As we near the end of 2017, we’ve been thinking about what a great year it’s been for advancements in HVAC technology. Now it’s time to look ahead to what the new year will hold. Here we’ve put together our best bets for the top home HVAC trends to look forward to in 2018.
Greater Homeowner Awareness of Energy Efficiency
In the past few years, more and more businesses and homeowners have been taking steps to make their properties energy efficient. We predict that in 2018 there will be a move even further in that direction. Energy efficiency savvy homeowners are already aware that going green is not only good for the environment, it helps you maintain your appliances in good working order and saves you money. Our money’s on the trend to make your home more energy efficient becoming even more widespread in the new year as homeowners become even better informed and look to make savings.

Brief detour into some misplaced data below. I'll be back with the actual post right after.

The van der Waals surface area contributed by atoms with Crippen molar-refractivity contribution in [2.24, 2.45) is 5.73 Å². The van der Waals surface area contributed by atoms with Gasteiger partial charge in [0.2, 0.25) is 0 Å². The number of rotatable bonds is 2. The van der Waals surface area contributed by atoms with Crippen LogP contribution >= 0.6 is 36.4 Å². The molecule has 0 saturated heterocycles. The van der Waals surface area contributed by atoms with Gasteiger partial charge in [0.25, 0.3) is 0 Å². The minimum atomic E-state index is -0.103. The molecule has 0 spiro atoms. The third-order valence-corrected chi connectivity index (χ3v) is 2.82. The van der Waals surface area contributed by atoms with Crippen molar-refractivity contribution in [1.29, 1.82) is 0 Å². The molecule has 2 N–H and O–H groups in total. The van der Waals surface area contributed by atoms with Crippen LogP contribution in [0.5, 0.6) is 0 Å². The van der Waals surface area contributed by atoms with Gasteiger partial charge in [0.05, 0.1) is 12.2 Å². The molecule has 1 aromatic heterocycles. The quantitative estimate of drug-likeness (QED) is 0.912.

Greater Prevalence of Smart Home Products
With that said, another big trend in becoming energy efficient is the use of “smart” devices. So we also predict that we’ll see a far more widespread use of smart home products. With the availability of energy saving apps like Homeselfie which analyse the energy usage in your home, homeowners will have even more reason to take the leap into the world of smart devices. We predict that smart thermostats like Nest and smart light bulbs like Philips Hue will become more and more popular. And we hope, the use of CleanAlert’s Filterscan Wifi - the smart tool that lets you know when it’s time to change your home air filter, saving you time and money.
Zoned Heating and Air
A zoned heating system is a modern HVAC system which gives you greater control over heat distribution in the house and we think these types of systems will become increasingly popular in 2018. By being able to turn up the heat exactly where you need it, exactly when you need it, homeowners can see huge savings on their utility bills. These types of system are so versatile in nature and benefit large homes or homes with floors or large areas that go unused for a good portion of the year.